Core Team

Professor Dilly OC Anumba

Professor Dilly OC Anumba
FRCOG, MD (Newcastle upon Tyne), LLM Medical Law (Northumbria)

Dilly is Professor of Obstetrics and Gynaecology at University of Sheffield. His research explores the physiology of pregnancy and birth, with particular focus on devices for predicting premature birth, and the immunological mechanisms of diseases (egpreeclampsia and fetal disease) that contribute to this principal cause of perinatal mortality and morbidity. Dilly investigates the assessment of the cervical remodeling that precedes premature birth, seeking to understand how this is influenced by its immunological/structural properties, andto translate such knowledge into clinical utility. A key goal is to develop means of predicting premature birth that would fit into current clinical care pathways, thus informing its prevention and mitigating its consequences.

ECCLIPPx is the research programme that explores electrical impedance spectroscopy (EIS)(1-3), and several other innovative techniques and devices,for predicting preterm birth. The group’s early work focussed on clinical experimentation to ascertain the EIS device configuration for optimal capture of cervical tissue electrical resistivity(4, 5), ascertaining and improving device accuracy, assessing labour inducibility prior to birth(6, 7), and more recently, generating preliminary proof-of-principle experiments exploring the potential application of EIS, amongst other techniques, for predicting preterm birth(8). The project strands are currently supported by Grants from the UK’s Medical Research Council Developmental Pathways Funding Scheme (MRC DPF/DCS, £622,047.73, 2012-2016), and the Department of Health’s National Institute of Health Research Invention for Innovation (i4i) scheme (£320,138.00, 2012-2015).

Selected relevant publications

  1. O'Connell MP, Avis NJ, Brown BH, Killick SR, Lindow SW. Electrical impedance measurements: an objective measure of prelabor cervical change. J Matern Fetal Neonatal Med. 2003 Dec;14(6):389-91. PubMed PMID: 15061317. eng.
  2. O'Connell MP, Tidy J, Wisher SJ, Avis NJ, Brown BH, Lindow SW. An in vivo comparative study of the pregnant and nonpregnant cervix using electrical impedance measurements. Bjog. 2000 Aug;107(8):1040-1. PubMed PMID: 10955439. eng.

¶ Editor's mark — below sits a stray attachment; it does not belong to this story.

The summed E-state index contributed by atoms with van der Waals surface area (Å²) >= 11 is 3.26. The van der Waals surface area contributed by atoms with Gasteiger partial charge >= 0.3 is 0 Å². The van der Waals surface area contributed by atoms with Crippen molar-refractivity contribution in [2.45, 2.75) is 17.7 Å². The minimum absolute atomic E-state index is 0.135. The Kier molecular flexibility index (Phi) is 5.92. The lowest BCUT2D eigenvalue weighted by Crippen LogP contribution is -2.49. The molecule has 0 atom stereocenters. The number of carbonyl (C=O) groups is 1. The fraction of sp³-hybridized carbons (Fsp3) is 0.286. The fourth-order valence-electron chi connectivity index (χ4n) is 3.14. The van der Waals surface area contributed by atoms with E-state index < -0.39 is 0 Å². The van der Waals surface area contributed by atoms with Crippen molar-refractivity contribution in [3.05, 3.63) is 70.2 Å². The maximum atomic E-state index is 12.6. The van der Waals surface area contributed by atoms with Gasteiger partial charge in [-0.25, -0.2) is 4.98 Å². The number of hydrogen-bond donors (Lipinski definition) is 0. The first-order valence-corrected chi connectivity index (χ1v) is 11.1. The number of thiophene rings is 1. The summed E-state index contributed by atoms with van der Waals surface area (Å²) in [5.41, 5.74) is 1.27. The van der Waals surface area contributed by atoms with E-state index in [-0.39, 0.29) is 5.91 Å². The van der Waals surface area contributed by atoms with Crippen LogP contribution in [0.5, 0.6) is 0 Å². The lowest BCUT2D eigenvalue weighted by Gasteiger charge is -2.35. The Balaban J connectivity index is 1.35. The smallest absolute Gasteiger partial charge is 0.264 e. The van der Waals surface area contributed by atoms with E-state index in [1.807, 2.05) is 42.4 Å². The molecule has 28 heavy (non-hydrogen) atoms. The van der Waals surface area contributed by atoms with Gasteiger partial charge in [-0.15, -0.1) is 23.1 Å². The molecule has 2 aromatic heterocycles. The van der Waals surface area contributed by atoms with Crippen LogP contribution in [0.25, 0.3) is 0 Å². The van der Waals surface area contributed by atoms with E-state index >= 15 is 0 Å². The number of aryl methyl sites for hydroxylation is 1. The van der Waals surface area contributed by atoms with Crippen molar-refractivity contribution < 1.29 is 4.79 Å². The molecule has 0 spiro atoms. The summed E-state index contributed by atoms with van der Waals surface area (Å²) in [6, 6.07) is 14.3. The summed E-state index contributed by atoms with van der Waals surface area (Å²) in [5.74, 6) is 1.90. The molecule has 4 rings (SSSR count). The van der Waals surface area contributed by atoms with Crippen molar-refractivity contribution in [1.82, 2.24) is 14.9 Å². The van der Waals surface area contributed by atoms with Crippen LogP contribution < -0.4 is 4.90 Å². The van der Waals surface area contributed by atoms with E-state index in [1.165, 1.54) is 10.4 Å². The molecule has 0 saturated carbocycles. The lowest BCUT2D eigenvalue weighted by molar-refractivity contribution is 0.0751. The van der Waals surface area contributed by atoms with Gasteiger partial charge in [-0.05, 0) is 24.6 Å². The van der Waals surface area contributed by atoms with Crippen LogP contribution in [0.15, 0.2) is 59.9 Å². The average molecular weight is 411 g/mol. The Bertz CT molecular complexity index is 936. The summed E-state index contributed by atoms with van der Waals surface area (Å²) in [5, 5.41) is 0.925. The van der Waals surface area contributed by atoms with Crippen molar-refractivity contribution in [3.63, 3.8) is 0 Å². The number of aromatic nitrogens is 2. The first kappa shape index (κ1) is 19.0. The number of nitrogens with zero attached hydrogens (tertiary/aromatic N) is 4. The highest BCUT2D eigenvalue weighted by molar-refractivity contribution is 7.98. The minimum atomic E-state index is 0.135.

3. Avis NJ, Lindow SW, Kleinermann F. In vitro multifrequency electrical impedance measurements and modelling of the cervix in late pregnancy. Physiol Meas. 1996 Nov;17 Suppl 4A:A97-103. PubMed PMID: 9001608. eng.
  4. Gandhi SV, Walker D, Milnes P, Mukherjee S, Brown BH, Anumba DO. Electrical impedance spectroscopy of the cervix in non-pregnant and pregnant women. Eur J Obstet Gynecol Reprod Biol. 2006 Dec;129(2):145-9. PubMed PMID: 16517044. eng.
  5. Gandhi SV, Walker DC, Brown BH, Anumba DO. Comparison of human uterine cervical electrical impedance measurements derived using two tetrapolar probes of different sizes. Biomed Eng Online. 2006;5:62. PubMed PMID: 17125510. eng.
  6. Jokhi RP, Ghule VV, Brown BH, Anumba DO. Reproducibility and repeatability of measuring the electrical impedance of the pregnant human cervix-the effect of probe size and applied pressure. Biomed Eng Online. 2009;8:10. PubMed PMID: 19534806. Pubmed Central PMCID: 2704213. Epub 2009/06/19. eng.
  7. Jokhi RP, Brown BH, Anumba DO. The role of cervical Electrical Impedance Spectroscopy in the prediction of the course and outcome of induced labour. BMC pregnancy and childbirth. 2009;9:40. PubMed PMID: 19725953. Epub 2009/09/04. eng.
  8. Anumba DO, Jokhi RP, Ghule V, Healey J, Brown BH. Cervical Electrical Impedance Spectroscopy May Predict Preterm Delivery in Women at Risk. Reprod Sci. 2011;18(3):301A-A.